8 Things To Expect When You Break Up With A Narcissist

Although the narcissist tries to sound positive about the relationship and why you shouldn’t leave, you’ll notice that all these “reasons” are actually negative remarks about you and what is wrong with what you’re doing. These are not real encouragements to stay in the relationship; they are actually manipulations to lower your self-esteem so you won’t leave.

If the coaxing and persuasion don’t work, the narcissist can bring out the especially negative evaluations to trigger your sore spots and make you feel bad about yourself:

“You were nothing before you married me. Go back to that stupid family of yours and rot. You’ll be sorry when I’m out in California and making loads of money. I can find somebody who will really love me and always put me first.”

If the narcissist still needs you, (s)he won’t want you upsetting their plans. Your leaving gives you more emotional strength and power in the relationship by moving you further out of the narcissist’s control, and (s)he doesn’t want that to happen.

 

3. Attempts to guilt-trip you into staying

Guilt is a powerful tool for the narcissist to pull you back into the relationship. The narcissist brings up every time he has done something nice for you or stresses how much he cares about you or reminds you of the wonderful times you’ve had together. If the positives don’t work to bring you back, narcissists default to their devaluing attacks. Any complaint you have made about the narcissist will be turned around on you. Narcissists consistently blame their partners for behaviors they are actually exhibiting in that very moment—screaming, name-calling, hostility, selfishness, hatred, and passive-aggressiveness, to name a few.

Being told you are selfish, unkind, cruel, greedy, stingy, or hurting someone’s feelings can be especially painful to a caretaker. You work so hard to never do or be those things and almost never even have those kinds of feelings, so you feel deeply wronged. These comments are such a clear indication that the narcissist doesn’t know you or see you for who you are, and that can be heartbreaking.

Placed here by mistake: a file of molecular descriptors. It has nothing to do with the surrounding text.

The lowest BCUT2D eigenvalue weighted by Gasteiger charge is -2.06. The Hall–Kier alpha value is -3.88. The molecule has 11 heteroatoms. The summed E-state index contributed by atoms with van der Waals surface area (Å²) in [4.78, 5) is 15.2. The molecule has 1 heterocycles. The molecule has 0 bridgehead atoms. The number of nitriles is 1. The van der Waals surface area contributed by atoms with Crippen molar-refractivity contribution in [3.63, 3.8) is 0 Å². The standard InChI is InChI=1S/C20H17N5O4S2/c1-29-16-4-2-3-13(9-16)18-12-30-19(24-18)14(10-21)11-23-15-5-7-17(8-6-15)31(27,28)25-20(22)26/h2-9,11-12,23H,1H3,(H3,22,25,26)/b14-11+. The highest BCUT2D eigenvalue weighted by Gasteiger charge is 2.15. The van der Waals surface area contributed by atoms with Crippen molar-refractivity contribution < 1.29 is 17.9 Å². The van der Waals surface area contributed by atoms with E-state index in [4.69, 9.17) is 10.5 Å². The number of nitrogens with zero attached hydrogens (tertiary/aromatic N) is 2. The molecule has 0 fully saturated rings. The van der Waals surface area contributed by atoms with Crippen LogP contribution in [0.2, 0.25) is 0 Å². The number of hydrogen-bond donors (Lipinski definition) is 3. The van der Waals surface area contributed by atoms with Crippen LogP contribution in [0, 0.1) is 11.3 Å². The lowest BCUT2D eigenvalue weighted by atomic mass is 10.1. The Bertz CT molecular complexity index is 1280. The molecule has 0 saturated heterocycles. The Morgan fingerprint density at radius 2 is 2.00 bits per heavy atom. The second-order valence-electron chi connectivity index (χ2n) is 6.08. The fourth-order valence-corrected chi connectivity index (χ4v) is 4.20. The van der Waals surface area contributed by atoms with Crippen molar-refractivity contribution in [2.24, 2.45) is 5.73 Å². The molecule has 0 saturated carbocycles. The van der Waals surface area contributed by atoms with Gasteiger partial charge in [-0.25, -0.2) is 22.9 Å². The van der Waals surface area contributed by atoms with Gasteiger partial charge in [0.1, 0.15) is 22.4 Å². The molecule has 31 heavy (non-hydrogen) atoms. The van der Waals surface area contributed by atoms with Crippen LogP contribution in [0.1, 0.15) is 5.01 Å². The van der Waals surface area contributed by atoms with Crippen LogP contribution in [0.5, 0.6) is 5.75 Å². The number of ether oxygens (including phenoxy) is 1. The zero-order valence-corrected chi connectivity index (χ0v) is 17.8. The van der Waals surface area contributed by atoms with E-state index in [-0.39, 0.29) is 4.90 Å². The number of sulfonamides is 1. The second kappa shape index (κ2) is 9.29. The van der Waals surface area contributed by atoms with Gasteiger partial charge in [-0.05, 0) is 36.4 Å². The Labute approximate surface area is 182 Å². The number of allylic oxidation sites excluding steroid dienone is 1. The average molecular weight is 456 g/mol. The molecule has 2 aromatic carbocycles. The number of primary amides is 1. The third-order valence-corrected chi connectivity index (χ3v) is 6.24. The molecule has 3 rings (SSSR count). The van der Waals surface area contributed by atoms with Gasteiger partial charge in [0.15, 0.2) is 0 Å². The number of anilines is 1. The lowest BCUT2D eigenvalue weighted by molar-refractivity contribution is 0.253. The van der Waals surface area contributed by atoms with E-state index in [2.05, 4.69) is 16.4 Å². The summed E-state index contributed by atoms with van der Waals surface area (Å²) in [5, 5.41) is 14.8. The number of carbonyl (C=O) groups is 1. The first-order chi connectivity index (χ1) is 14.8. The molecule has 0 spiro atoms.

These kinds of accusations also increase your feelings of guilt, so you’re more likely to redouble your efforts to prove to the narcissist that you’re not that kind of person. That’s just what the narcissist wants because it reengages you in the relationship. Once the narcissist has goaded you into reacting, (s)he can keep you feeling powerless, guilty, and be participating in the relationship until (s)he’s ready to end it. 

 

4. Demands for attention, even after you’ve broken up

It is easier to leave a narcissist if you cut off as much contact as possible. However, narcissists can be extremely persistent in grabbing your attention. Clients have reported many types of attention-getting behaviors from narcissists who feel rejected, for example, drunk calling in the middle of the night, “accidentally” breaking into your house to get their belongings, hundreds of texts or emails in a day, constant pleas for you to “explain” why you want to leave—all of which lead to the narcissist’s denouncing you for being so negative.

If you have children together, these pleas for attention can go on and on. One client was so anxious from all the pressure that she actually lost her voice when she saw her former husband. He was so determined to get her attention that he even pressured the court to “order” her to speak to him in public “for the sake of the children.” Of course, it was actually for the sake of his own egotistical need to be acknowledged.

 

5. Promises to change

If persuasion, guilt, and attention-getting behaviors don’t pull you back into the relationship, the narcissist pulls out the promise to change. Suddenly the narcissist says (s)he understands why you are upset and ready to leave. (S)he appears to be taking responsibility for his/her behaviors. (S)he promises to go to therapy, do everything you ask, do things your way. (S)he is so, so sorry to have hurt you.

This is a tempting appeal for a caretaker who truly wants the relationship to work. Now it seems that the narcissist finally understands what you’ve been saying and is ready to make things right. (S)he seems genuinely sincere. You breathe a sigh of relief and hope builds in you again.

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Margalis Fjelstad, Ph.D., LMFThttp://margalistherapy.com
As a licensed marriage and family therapy for many years, I have specialized in working with clients who have a borderline or narcissistic parent or spouse. I have also been a long-time, Adjunct Faculty member with Regis University in Colorado Springs, Colorado, and at California State University in Sacramento, California, as well as the Director and Intern Supervisor for Threshold Educational and Counseling Services. Buy Books Online Also Amazon
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